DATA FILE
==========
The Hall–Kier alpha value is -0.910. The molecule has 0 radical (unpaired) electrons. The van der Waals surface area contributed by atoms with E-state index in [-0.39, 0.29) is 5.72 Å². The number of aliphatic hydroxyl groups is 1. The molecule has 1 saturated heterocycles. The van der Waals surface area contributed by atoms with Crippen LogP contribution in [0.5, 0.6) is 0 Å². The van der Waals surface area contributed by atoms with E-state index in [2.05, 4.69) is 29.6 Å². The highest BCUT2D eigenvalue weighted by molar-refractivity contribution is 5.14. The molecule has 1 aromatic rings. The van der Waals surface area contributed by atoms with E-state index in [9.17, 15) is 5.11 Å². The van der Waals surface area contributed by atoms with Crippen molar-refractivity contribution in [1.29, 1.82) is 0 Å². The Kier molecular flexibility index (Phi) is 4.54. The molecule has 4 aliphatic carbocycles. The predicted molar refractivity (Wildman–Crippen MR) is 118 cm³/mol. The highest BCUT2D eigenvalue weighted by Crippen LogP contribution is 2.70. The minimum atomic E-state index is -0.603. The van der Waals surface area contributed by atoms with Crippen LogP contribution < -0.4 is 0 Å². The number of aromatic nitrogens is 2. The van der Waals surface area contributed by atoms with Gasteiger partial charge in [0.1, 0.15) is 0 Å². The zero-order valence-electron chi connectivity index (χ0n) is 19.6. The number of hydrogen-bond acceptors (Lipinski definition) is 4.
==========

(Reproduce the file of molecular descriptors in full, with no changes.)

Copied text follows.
The Hall–Kier alpha value is -0.910. The molecule has 0 radical (unpaired) electrons. The van der Waals surface area contributed by atoms with E-state index in [-0.39, 0.29) is 5.72 Å². The number of aliphatic hydroxyl groups is 1. The molecule has 1 saturated heterocycles. The van der Waals surface area contributed by atoms with Crippen LogP contribution in [0.5, 0.6) is 0 Å². The van der Waals surface area contributed by atoms with E-state index in [2.05, 4.69) is 29.6 Å². The highest BCUT2D eigenvalue weighted by molar-refractivity contribution is 5.14. The molecule has 1 aromatic rings. The van der Waals surface area contributed by atoms with E-state index in [9.17, 15) is 5.11 Å². The van der Waals surface area contributed by atoms with Crippen molar-refractivity contribution in [1.29, 1.82) is 0 Å². The Kier molecular flexibility index (Phi) is 4.54. The molecule has 4 aliphatic carbocycles. The predicted molar refractivity (Wildman–Crippen MR) is 118 cm³/mol. The highest BCUT2D eigenvalue weighted by Crippen LogP contribution is 2.70. The minimum atomic E-state index is -0.603. The van der Waals surface area contributed by atoms with Crippen LogP contribution < -0.4 is 0 Å². The number of aromatic nitrogens is 2. The van der Waals surface area contributed by atoms with Gasteiger partial charge in [0.1, 0.15) is 0 Å². The zero-order valence-electron chi connectivity index (χ0n) is 19.6. The number of hydrogen-bond acceptors (Lipinski definition) is 4.